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TFC Roundtable: On three-year plans and attacking midfielders

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Three Waking the Red contributors catch up to review the offseason so far.

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With the offseason crawling along and March 4 still seeming a long way away, three Waking the Red contributors - Charlie O’Connor Clarke, Tej Sahota and Oliver Platt - caught up to discuss the winter so far. Don’t hesitate to join in the debate in the comments!

Oliver Platt: So, we’re reaching the final stages of probably the quietest preseason in TFC history. Is the lack of hype a positive, and the sign of a stable team that didn’t need to do much anyway, or a cause for concern given the lack of new arrivals?

Charlie O'Connor Clarke: I think for maybe the first time in this club's history, there's a legitimately solid plan. Management has finally put together a team that, while not perfect, can legitimately contend, so it's definitely a good sign that there's no desperation to make a big move - just small holes to fill now because the main core should be set for a while. This management group has already shown they make moves when they feel it's necessary, so clearly they don’t.

Tej Sahota: I think that anything BUT a quiet offseason would have been cause for concern. They were one Stefan Frei hand away from an MLS Cup - I would have been concerned if they had made lots of moves in the offseason.

CC: Any moves to be made will be depth or minor hole filling, nothing for the real core of this team.

MLS: MLS Cup Geoff Burke-USA TODAY Sports

OP: I liked what Greg Vanney said in this interview with ESPN about taking it step by step. First they found their DPs, the next winter they reinforced the defence and brought in some MLS veterans, and now it feels like they’re looking for the finishing touches. I don’t know if they actually set out with that exact plan when Bez took over, but it sounds nice on paper.

TS: I think there may be some retroactive revisionist history going on there but sure, I'll take it!

CC: That's interesting. Honestly, I'm not sure the front office or Vanney really thought last year was the big MLS Cup-push year at the beginning, it was more of a wait-and-see kind of approach to find out how the MLS vets and DPs would come together. Now that we've all seen they work well together, why mess with that?

OP: No, I agree totally. They didn’t even really feel like a contender as late as September, it just all came together at once. No one could have imagined Altidore catching fire like that, or Ricketts being unplayable as a sub, or Hagglund and Zavaleta suddenly turning a corner.

CC: Yeah, to be honest the first time I ever really felt like they had a very legitimate shot at the Cup was before the conference finals. It was a nice feeling!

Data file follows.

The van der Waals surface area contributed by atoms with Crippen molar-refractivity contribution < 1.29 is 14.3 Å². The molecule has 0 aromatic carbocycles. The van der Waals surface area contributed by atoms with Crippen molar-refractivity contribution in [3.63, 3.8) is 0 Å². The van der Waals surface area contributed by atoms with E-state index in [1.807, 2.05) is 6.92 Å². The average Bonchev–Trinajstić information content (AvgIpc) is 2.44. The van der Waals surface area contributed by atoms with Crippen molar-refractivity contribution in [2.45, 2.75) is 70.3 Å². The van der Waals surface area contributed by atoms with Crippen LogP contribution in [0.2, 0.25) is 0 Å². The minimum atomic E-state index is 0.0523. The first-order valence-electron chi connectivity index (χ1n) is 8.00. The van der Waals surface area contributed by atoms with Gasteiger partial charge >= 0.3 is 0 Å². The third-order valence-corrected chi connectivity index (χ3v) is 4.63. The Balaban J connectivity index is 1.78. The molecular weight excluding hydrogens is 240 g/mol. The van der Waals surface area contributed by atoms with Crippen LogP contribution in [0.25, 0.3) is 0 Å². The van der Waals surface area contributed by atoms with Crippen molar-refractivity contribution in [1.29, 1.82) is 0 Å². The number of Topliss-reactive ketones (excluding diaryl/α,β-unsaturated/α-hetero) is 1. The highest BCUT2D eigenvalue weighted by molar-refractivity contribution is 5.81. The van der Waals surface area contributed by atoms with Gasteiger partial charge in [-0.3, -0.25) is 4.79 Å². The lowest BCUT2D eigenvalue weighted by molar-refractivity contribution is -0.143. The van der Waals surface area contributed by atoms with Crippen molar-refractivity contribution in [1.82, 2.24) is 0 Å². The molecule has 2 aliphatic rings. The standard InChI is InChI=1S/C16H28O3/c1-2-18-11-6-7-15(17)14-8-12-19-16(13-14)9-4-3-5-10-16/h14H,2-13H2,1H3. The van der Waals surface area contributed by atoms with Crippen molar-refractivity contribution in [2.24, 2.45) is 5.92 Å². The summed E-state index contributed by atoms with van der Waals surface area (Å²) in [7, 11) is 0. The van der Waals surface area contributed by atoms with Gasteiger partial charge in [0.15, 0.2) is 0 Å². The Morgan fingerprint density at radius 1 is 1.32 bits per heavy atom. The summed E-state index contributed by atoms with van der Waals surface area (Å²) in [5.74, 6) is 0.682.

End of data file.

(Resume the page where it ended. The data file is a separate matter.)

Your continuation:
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OP: Or, you can imagine some of those things, but not all of them at the same time.

CC: In a single-knockout format, that's usually how championships are won.

OP: While we’re on that interview, Vanney also mentions not seeing Columbus’ freefall coming, and the same thing to a lesser extent happened with Portland. Is there any kryptonite you can see with this team?

TS: Health. When healthy, I think they're a club that redefines what an MLS team is capable of, as far as aesthetics and style go. But all three of the DPs last year showed some level of injury vulnerability, and unfortunately the balance is so delicate that even removing one of the trio causes a cascade effect on the entire roster.

CC: I agree 100 per cent, this team could be a couple serious injuries away from a disaster. When Seba was out down the stretch last season there were some really rough games where the team just could not score at all. And I don't like what the back line looks like without Drew Moor.

OP: Right. If Altidore gets injured, you get a lesser version of him in the team in Ricketts, and no Ricketts on the bench, to give an example of that knock-on effect.

CC: Yep. It's probably more of an issue in the playoffs, but having to start your bench players means you don't get that late-game surge from the supersubs that sort of defined this last playoff run.

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OP: Moor is probably the scariest one because it’s not just his ability but his authority and leadership that you lose. Luckily - touch wood - he’s pretty durable and if all goes as hoped, Mavinga might be able to hold it together for a few games if required.

CC: We don't really know how Mavinga will fit in but Moor is one of the best defenders in MLS, and I have way more faith in him going backwards than any of Hagglund, Zavaleta, Beitashour or Morrow.

OP: None of us have seen him in a TFC jersey yet because of the lack of watchable friendlies, but thoughts on the Mavinga deal?

CC: If Vanney sticks with a 3-5-2 he could make a nice little addition to the first team. He's big and physical, can pick some balls out of the air. Seems like a pretty low-risk, high-reward signing.